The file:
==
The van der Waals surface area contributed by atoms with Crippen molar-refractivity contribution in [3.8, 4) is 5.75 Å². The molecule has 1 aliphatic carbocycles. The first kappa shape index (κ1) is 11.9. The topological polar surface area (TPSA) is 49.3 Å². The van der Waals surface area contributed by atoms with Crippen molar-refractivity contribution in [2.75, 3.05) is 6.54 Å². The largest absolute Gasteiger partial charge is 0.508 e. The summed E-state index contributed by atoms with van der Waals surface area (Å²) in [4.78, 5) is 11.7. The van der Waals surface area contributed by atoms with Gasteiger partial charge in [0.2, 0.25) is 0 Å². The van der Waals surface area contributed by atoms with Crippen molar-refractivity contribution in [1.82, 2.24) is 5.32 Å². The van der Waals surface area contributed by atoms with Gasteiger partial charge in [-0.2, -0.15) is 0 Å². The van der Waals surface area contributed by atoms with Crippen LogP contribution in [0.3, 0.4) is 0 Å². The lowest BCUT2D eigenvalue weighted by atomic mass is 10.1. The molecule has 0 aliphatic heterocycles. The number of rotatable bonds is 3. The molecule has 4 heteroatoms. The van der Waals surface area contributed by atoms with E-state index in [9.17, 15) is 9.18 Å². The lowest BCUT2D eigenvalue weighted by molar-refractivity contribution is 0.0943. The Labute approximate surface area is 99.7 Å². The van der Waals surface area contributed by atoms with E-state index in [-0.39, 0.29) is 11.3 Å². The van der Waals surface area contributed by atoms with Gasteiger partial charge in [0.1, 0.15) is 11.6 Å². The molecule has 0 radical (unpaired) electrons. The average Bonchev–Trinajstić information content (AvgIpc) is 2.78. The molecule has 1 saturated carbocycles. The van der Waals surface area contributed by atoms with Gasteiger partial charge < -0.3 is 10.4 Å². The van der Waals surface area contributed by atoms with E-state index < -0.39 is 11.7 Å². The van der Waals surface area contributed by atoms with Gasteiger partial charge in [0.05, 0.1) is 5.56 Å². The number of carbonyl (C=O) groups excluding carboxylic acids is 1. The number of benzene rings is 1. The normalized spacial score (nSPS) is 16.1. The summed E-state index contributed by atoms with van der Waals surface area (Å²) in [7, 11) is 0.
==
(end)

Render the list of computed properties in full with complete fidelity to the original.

The van der Waals surface area contributed by atoms with Crippen molar-refractivity contribution in [3.8, 4) is 5.75 Å². The molecule has 1 aliphatic carbocycles. The first kappa shape index (κ1) is 11.9. The topological polar surface area (TPSA) is 49.3 Å². The van der Waals surface area contributed by atoms with Crippen molar-refractivity contribution in [2.75, 3.05) is 6.54 Å². The largest absolute Gasteiger partial charge is 0.508 e. The summed E-state index contributed by atoms with van der Waals surface area (Å²) in [4.78, 5) is 11.7. The van der Waals surface area contributed by atoms with Gasteiger partial charge in [0.2, 0.25) is 0 Å². The van der Waals surface area contributed by atoms with Crippen molar-refractivity contribution in [1.82, 2.24) is 5.32 Å². The van der Waals surface area contributed by atoms with Gasteiger partial charge in [-0.2, -0.15) is 0 Å². The van der Waals surface area contributed by atoms with Crippen LogP contribution in [0.3, 0.4) is 0 Å². The lowest BCUT2D eigenvalue weighted by atomic mass is 10.1. The molecule has 0 aliphatic heterocycles. The number of rotatable bonds is 3. The molecule has 4 heteroatoms. The van der Waals surface area contributed by atoms with E-state index in [9.17, 15) is 9.18 Å². The lowest BCUT2D eigenvalue weighted by molar-refractivity contribution is 0.0943. The Labute approximate surface area is 99.7 Å². The van der Waals surface area contributed by atoms with E-state index in [-0.39, 0.29) is 11.3 Å². The van der Waals surface area contributed by atoms with Gasteiger partial charge in [0.1, 0.15) is 11.6 Å². The molecule has 0 radical (unpaired) electrons. The average Bonchev–Trinajstić information content (AvgIpc) is 2.78. The molecule has 1 saturated carbocycles. The van der Waals surface area contributed by atoms with Gasteiger partial charge < -0.3 is 10.4 Å². The van der Waals surface area contributed by atoms with E-state index < -0.39 is 11.7 Å². The van der Waals surface area contributed by atoms with Gasteiger partial charge in [0.05, 0.1) is 5.56 Å². The number of carbonyl (C=O) groups excluding carboxylic acids is 1. The number of benzene rings is 1. The normalized spacial score (nSPS) is 16.1. The summed E-state index contributed by atoms with van der Waals surface area (Å²) in [7, 11) is 0.